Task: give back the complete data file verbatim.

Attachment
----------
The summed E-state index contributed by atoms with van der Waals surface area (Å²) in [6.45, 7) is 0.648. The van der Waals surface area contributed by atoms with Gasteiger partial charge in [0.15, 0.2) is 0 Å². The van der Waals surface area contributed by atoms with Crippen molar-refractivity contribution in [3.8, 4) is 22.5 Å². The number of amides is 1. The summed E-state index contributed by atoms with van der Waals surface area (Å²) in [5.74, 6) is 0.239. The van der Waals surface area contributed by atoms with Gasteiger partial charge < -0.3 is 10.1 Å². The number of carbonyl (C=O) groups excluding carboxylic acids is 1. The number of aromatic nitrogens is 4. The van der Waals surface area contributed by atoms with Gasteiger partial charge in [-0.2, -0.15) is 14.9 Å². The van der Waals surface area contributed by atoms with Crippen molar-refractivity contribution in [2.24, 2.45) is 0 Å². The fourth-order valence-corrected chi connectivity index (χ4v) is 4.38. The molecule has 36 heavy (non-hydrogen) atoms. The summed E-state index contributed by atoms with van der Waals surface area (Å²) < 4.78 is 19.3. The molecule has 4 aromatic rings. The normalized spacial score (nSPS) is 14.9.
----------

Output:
The summed E-state index contributed by atoms with van der Waals surface area (Å²) in [6.45, 7) is 0.648. The van der Waals surface area contributed by atoms with Gasteiger partial charge in [0.15, 0.2) is 0 Å². The van der Waals surface area contributed by atoms with Crippen molar-refractivity contribution in [3.8, 4) is 22.5 Å². The number of amides is 1. The summed E-state index contributed by atoms with van der Waals surface area (Å²) in [5.74, 6) is 0.239. The van der Waals surface area contributed by atoms with Gasteiger partial charge < -0.3 is 10.1 Å². The number of carbonyl (C=O) groups excluding carboxylic acids is 1. The number of aromatic nitrogens is 4. The van der Waals surface area contributed by atoms with Gasteiger partial charge in [-0.2, -0.15) is 14.9 Å². The van der Waals surface area contributed by atoms with Crippen molar-refractivity contribution in [2.24, 2.45) is 0 Å². The fourth-order valence-corrected chi connectivity index (χ4v) is 4.38. The molecule has 36 heavy (non-hydrogen) atoms. The summed E-state index contributed by atoms with van der Waals surface area (Å²) < 4.78 is 19.3. The molecule has 4 aromatic rings. The normalized spacial score (nSPS) is 14.9.